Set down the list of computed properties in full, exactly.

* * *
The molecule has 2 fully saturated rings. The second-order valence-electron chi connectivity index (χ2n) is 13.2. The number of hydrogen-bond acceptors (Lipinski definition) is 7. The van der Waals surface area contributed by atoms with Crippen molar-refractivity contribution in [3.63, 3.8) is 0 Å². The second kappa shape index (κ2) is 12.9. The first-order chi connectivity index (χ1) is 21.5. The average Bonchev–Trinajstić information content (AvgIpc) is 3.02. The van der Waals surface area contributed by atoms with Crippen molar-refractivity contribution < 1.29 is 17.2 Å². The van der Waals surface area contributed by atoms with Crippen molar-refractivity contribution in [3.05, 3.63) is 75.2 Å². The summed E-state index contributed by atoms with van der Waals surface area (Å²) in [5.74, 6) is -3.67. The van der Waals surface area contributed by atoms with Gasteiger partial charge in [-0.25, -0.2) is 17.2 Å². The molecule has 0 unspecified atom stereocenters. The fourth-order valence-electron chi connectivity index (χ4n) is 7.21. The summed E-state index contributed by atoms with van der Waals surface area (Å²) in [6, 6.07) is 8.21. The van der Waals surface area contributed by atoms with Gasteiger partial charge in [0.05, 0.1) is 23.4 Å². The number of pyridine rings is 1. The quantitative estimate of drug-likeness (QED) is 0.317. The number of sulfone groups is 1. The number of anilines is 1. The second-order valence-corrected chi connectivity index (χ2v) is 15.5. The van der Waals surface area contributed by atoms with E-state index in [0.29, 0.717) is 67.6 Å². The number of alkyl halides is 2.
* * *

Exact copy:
The molecule has 2 fully saturated rings. The second-order valence-electron chi connectivity index (χ2n) is 13.2. The number of hydrogen-bond acceptors (Lipinski definition) is 7. The van der Waals surface area contributed by atoms with Crippen molar-refractivity contribution in [3.63, 3.8) is 0 Å². The second kappa shape index (κ2) is 12.9. The first-order chi connectivity index (χ1) is 21.5. The average Bonchev–Trinajstić information content (AvgIpc) is 3.02. The van der Waals surface area contributed by atoms with Crippen molar-refractivity contribution < 1.29 is 17.2 Å². The van der Waals surface area contributed by atoms with Crippen molar-refractivity contribution in [3.05, 3.63) is 75.2 Å². The summed E-state index contributed by atoms with van der Waals surface area (Å²) in [5.74, 6) is -3.67. The van der Waals surface area contributed by atoms with Gasteiger partial charge in [-0.25, -0.2) is 17.2 Å². The molecule has 0 unspecified atom stereocenters. The fourth-order valence-electron chi connectivity index (χ4n) is 7.21. The summed E-state index contributed by atoms with van der Waals surface area (Å²) in [6, 6.07) is 8.21. The van der Waals surface area contributed by atoms with Gasteiger partial charge in [0.05, 0.1) is 23.4 Å². The number of pyridine rings is 1. The quantitative estimate of drug-likeness (QED) is 0.317. The number of sulfone groups is 1. The number of anilines is 1. The second-order valence-corrected chi connectivity index (χ2v) is 15.5. The van der Waals surface area contributed by atoms with E-state index in [0.29, 0.717) is 67.6 Å². The number of alkyl halides is 2.